Here is a list of resources for voting and election information if you live in Washington State. While these lists do not exhaustively include every available political resource, we have made every effort to provide a balanced list of partisan and non-partisan organizations. Consider it your free guide to shaping your political views, whatever they may be.
How to register and vote in Washington State
Voter Registration processes vary by state. In order to participate in elections in the United States, you must be registered to vote.
In Washington State, the voting process is administered by the Washington Secretary of State. You usually only need to register once. You can register to vote at any time:
However, if it is close to an election, you may register but may not be able to vote in the next election if you do not register by the deadline for that election. Washington State voter registration deadlines were as follows:
- register to vote online if your registration is submitted no later than 29 days before the election
- register to vote by mail if postmarked no later than 29 days before the election
- register to vote in person, if you apply no later than 8 days before the election
- For more information about Washington State voter registration deadlines, visit: sos.wa.gov/elections/Dates-and-Deadlines.aspx.
- For voter registration information in another state, visit: https://www.usa.gov/register-to-vote.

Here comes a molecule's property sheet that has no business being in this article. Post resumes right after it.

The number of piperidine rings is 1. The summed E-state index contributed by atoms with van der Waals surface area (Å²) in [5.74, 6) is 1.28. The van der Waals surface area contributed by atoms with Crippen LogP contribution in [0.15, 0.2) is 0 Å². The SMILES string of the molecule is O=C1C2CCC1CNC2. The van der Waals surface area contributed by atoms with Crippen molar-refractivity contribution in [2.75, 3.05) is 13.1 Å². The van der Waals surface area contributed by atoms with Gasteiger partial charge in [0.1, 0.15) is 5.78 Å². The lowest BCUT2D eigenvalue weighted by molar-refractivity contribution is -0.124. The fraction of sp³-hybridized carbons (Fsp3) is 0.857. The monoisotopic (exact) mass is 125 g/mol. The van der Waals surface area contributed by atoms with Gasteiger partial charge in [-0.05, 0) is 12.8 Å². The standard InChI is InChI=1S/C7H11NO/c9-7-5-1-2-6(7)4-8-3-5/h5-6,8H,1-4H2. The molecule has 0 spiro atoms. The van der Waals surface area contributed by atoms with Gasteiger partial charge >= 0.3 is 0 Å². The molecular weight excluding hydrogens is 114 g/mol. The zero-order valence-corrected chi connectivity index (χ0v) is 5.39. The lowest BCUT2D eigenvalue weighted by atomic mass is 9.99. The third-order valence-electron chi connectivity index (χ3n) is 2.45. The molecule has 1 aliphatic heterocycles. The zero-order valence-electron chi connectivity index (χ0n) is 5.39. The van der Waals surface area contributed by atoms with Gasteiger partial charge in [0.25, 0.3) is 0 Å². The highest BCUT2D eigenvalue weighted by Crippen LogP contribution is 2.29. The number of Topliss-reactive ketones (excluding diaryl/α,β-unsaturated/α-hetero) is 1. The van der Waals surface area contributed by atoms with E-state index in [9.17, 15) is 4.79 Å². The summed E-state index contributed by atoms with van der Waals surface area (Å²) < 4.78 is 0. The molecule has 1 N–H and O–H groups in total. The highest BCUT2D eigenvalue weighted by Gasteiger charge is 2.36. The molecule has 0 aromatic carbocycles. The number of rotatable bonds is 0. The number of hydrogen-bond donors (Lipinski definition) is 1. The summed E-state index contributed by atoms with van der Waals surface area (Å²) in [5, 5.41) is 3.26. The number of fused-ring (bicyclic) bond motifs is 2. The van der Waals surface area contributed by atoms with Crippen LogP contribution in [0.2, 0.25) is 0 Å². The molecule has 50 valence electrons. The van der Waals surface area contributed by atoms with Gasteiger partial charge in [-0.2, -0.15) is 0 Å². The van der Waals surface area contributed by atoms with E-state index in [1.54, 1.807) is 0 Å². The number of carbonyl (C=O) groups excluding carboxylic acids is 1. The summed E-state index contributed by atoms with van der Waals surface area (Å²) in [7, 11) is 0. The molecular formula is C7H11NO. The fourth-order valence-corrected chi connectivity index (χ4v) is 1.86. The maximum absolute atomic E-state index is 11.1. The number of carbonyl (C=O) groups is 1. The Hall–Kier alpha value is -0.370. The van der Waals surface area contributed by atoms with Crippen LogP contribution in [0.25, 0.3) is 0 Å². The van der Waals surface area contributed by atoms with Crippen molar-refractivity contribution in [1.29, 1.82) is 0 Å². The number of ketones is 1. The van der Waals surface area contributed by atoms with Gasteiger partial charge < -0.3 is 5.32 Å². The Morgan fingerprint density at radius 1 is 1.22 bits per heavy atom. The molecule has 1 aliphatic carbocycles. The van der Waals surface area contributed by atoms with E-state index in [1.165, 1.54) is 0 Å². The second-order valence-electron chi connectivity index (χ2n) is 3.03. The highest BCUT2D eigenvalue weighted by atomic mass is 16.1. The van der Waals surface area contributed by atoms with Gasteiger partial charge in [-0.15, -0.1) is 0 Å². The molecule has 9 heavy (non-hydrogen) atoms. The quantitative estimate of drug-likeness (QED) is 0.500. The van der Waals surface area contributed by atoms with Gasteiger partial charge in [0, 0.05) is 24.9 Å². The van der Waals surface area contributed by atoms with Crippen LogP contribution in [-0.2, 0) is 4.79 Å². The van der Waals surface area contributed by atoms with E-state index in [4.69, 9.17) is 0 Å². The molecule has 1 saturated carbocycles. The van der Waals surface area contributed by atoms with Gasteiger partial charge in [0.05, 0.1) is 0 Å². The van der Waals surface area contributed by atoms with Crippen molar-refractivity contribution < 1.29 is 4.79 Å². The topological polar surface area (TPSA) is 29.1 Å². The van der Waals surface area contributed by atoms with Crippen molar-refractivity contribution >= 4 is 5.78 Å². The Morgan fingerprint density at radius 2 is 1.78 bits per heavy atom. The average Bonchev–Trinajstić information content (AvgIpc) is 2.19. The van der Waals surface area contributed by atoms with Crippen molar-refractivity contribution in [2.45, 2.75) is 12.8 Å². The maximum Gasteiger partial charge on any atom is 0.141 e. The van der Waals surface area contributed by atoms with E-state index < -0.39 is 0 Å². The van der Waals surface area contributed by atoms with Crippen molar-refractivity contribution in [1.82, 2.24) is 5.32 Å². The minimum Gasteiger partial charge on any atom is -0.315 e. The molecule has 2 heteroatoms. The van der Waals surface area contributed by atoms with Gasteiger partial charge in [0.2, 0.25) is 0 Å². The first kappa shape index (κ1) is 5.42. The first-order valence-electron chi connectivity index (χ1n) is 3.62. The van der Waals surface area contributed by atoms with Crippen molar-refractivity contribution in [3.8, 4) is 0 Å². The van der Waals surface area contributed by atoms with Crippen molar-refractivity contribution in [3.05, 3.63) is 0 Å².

Washington State votes by mail. Voting by mail is convenient and gives you plenty of time to learn about the ballot measures and candidates before casting your vote. Ballots are mailed to registered voters at least 18 days before each election.
- For information about ballot measures and candidates in your county, visit: https://www.sos.wa.gov/elections/auditors/
- For more information about voting in Washington State, visit: http://www.sos.wa.gov/elections/voters.
Information about election candidates and issues
Washington State has many ways to help voters become informed about ballot measures and candidates:
- For all ballot measures and candidates in Washington State, visit the Online Voters’ Guide. Find a link on the Washington State elections page.
- For local races in Washington state, visit the website for your county elections department.
- For other information about Washington State government, including laws, bills, the legislative calendar, finding your voting district and legislators, and more, visit: http://leg.wa.gov
Other sources of information about candidates and issues include local newspapers, television, libraries, political parties, and campaigns. Here’s a selected list of national and local sites to get you started.